After the Glen Cove Senior Center closed and the Sea Cliff Mutual Concerns Committee’s biweekly senior luncheons were canceled, many older adults across the North Shore lost a precious food supply and the ability to socialize with friends.
Carol Waldman, former executive director of the city’s senior center, said many live alone, and isolation can result in depression.
“There’s a flow, and now that flow is broken,” said Jean Quartarolo, 90, of Glen Cove. “You just try to do what you can, but it’s just not the same as being with your friends.”
Quartarolo said she is fortunate because she lives with her daughter and son-in-law. Those who are alone, however, are not without help.
Senior center lends a hand
Christine Rice, the senior center’s executive director, said she and her staff reach out to members by phone daily to ensure their wellbeing. They are also holding the Adult Day Program by video-chat, she said, enabling members with physical or cognitive impairments to take part in chair yoga and dance from home.
Members understand they are most at risk of contracting coronavirus and potentially dying from it, and the center is working to ease their fears, Rice said.
“This generation really takes that seriously and worries about it,” she said. “We’re trying to reassure them on every level that this is not going to be forever, that we’ll all be together at the senior center again.”
Calls to the senior center are redirected to staff members’ personal phones, Rice said, so members can ask for help anytime. “On every level,” she said, “we’re trying to support them in every way we can.”
A Sea Cliff support system
Peggie Como, president of the Mutual Concerns Committee, said the group is acting to aid older adults in need. Before its luncheons were canceled, Jane McGilloway and Elizabeth Mitchell made sure participants had support from nearby family members or friends. Como added that the committee offers delivery of food from Village Hall’s pantry. She or another volunteer bring it to homes.
Como said she cannot know about every senior in need, and she cannot do all the work alone. The number of people willing to help has been a blessing, she said, although she is not surprised, given Sea Cliff residents’ penchant for volunteerism. Even people as young as 12, like her grandson, are pitching in.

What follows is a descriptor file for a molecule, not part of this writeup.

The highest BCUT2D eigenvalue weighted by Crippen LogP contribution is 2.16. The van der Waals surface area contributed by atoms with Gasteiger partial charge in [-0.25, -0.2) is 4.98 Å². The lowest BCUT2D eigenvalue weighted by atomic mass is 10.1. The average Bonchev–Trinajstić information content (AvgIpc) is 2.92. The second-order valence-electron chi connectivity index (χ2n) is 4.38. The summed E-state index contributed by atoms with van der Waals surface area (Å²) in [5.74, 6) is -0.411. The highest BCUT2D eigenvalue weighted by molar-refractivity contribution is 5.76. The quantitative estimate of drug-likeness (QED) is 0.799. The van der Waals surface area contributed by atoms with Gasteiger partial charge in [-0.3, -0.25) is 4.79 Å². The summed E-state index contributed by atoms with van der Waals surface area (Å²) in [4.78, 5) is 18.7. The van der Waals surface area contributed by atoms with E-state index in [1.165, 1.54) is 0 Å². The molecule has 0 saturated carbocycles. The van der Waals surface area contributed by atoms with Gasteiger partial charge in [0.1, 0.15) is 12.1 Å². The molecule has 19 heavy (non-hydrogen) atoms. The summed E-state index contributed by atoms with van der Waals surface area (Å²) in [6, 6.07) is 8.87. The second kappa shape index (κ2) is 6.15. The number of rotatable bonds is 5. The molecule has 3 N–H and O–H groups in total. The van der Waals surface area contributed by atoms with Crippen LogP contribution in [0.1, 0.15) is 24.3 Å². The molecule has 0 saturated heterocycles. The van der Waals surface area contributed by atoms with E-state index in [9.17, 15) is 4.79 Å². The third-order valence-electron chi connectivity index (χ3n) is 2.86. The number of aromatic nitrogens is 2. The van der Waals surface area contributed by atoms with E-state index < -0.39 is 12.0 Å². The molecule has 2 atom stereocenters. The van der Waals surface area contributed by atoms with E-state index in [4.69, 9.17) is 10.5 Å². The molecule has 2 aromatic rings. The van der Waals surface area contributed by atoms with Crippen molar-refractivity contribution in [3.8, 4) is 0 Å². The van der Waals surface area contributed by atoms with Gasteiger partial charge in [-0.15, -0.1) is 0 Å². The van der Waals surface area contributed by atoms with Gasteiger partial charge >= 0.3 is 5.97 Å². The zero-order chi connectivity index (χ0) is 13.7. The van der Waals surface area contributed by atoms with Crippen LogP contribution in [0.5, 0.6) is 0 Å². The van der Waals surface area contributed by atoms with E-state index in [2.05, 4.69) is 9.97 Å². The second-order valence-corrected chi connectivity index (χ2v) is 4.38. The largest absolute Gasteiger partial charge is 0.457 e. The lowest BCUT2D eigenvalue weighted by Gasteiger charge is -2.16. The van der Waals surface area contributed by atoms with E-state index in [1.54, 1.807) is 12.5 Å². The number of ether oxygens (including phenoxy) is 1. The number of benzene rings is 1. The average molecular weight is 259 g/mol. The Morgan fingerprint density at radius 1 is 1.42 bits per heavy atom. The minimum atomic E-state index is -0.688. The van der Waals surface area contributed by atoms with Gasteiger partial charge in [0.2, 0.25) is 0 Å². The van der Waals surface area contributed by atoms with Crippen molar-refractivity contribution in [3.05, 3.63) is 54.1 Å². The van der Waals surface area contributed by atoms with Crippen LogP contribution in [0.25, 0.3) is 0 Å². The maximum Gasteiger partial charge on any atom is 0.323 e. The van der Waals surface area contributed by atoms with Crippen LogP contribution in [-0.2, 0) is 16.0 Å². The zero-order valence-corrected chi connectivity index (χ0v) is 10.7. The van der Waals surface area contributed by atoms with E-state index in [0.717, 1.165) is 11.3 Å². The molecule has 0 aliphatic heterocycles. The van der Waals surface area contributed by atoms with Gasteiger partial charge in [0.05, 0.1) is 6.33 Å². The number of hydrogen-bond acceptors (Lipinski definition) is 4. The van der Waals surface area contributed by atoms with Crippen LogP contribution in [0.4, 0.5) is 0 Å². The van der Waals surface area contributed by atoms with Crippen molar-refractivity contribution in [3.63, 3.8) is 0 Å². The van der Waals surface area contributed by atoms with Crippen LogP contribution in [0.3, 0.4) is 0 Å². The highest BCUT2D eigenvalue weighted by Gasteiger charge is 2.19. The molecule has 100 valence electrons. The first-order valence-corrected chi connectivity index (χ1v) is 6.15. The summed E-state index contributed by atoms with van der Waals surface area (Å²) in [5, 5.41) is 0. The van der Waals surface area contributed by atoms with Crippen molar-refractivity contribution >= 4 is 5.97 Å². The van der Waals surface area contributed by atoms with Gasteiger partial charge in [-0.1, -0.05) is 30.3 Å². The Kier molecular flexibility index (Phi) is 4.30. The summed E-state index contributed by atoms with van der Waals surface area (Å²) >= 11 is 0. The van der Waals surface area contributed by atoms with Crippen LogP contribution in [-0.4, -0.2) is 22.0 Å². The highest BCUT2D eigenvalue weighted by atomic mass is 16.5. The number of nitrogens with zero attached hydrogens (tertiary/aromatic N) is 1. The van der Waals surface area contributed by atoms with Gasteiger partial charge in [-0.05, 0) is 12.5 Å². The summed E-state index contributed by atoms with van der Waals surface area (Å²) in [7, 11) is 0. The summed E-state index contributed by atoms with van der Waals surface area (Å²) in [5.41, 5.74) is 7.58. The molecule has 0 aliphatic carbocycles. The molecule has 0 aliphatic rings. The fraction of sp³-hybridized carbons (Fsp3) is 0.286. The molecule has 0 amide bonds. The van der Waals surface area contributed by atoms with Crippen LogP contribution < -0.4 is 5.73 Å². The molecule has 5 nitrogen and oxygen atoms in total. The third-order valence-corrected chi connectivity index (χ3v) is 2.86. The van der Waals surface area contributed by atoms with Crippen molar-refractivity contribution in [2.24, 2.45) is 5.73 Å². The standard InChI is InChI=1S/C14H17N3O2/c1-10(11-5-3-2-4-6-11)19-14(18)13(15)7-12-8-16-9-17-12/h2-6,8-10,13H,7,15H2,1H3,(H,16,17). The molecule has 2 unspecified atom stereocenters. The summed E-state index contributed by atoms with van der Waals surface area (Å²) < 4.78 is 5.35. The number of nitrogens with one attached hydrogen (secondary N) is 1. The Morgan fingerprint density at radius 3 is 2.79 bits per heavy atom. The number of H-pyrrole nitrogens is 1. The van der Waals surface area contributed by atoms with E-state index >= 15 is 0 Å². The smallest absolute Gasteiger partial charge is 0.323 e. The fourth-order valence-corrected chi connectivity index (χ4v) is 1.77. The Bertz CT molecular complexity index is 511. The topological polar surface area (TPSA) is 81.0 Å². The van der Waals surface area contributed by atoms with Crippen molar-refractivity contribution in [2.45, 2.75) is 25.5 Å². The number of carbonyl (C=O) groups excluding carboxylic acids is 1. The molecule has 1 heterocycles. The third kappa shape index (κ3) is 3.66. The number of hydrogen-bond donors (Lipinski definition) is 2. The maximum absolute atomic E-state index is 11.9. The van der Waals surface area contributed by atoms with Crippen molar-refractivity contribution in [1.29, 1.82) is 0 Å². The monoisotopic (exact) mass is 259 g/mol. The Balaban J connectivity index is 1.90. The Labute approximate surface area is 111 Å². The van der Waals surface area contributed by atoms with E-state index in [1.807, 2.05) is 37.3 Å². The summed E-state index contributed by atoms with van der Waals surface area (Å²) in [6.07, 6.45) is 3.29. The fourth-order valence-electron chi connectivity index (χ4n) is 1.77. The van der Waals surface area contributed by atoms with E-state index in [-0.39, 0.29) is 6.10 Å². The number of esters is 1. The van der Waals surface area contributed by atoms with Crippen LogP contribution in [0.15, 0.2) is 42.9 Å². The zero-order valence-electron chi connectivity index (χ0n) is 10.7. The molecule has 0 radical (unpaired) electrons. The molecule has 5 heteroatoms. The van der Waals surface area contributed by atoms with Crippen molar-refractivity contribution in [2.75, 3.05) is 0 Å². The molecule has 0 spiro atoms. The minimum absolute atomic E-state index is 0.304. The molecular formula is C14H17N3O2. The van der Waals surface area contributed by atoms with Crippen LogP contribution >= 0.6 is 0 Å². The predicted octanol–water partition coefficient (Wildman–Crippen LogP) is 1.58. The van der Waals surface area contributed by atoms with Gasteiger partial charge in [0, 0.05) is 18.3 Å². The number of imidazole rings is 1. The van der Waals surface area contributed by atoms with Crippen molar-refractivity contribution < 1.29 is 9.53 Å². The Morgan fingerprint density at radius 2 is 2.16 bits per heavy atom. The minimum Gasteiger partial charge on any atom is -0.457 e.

“I have to depend on the whole village to call me and let me know,” Como said. “That’s what I’m depending on, and luckily it is a village of volunteers.”
McGilloway said she is confident Sea Cliff will persevere through this crisis. “This shows a very strong, self-sufficient community,” she said.
Older adults making do
Barbara Lillis, 79, of Sea Cliff, said she has tried to make the best of the situation. She lives with her son, daughter-in-law and two granddaughters, with whom she has played many board games since schools closed last week. Lillis said she is frightened for older adults who live alone, and she is thankful to have her family so close.
“Because I have my family around me, I feel pretty good,” she said. “I feel grateful that I’m here, and I know that they’re right there if I need them.”
Mimi Simonetti, 92, and Sally DiMiceli, 77, who live together in Glen Cove, said they are fortunate to have each other. The hardest part has been having to stay away from other people, DiMiceli said, even family members who bring food and other necessities. It is strange, she said, to wave to them from afar instead of embracing them.
Simonetti said they try to call their friends from the senior center as often as possible to check on them. But she and DiMiceli agreed that no phone call could match the experience of socializing in person.
Elected leaders helping
Nassau County Legislator Delia DeRiggi-Whitton, a Democrat from Glen Cove, said she has been working with County Executive Laura Curran to ensure people are doing what they can to stay healthy. She understands the crucial role that the Glen Cove Senior Center plays in ensuring older adults get their exercise and socialize, but closing it was a prudent measure.
The county has set up hotlines that people can call if they are concerned about their physical or mental health, DeRiggi-Whitton said. However, being outside and maintaining one’s relationships are good ways for all people, not just older adults, to get through this crisis.
“The mind and the body are connected,” DeRiggi-Whitton said. “So, yes, be worried, and yes, stay apart, but still try to enjoy nature and call people on the phone and keep the contact going.”
Legislator Josh Lafazan, an Independent from Woodbury, posted a YouTube video asking for volunteers to shop for seniors who cannot leave their homes. The next day, many people responded.
Lafazan and his staff paired volunteers with older adults living in the same communities. “The volunteers are from high school students to people who are parents,” Lafazan said. “They are people that want to give back.”
Lafazan has more volunteers than older adults, and anyone who needs a volunteer shopper should call (516) 571-6218.
Quartarolo advised people to keep their heads up through this crisis and power through it. “I’m 90 years old, so I’ve gone through a few things in life, and this, of course, was very unexpected,” she said. “It’s upsetting what’s going on. It’s depressing to see all these people are passing away, but it hasn’t shaken me to the core . . . I’m trying to take it in stride.”
Laura Lane contributed to this story.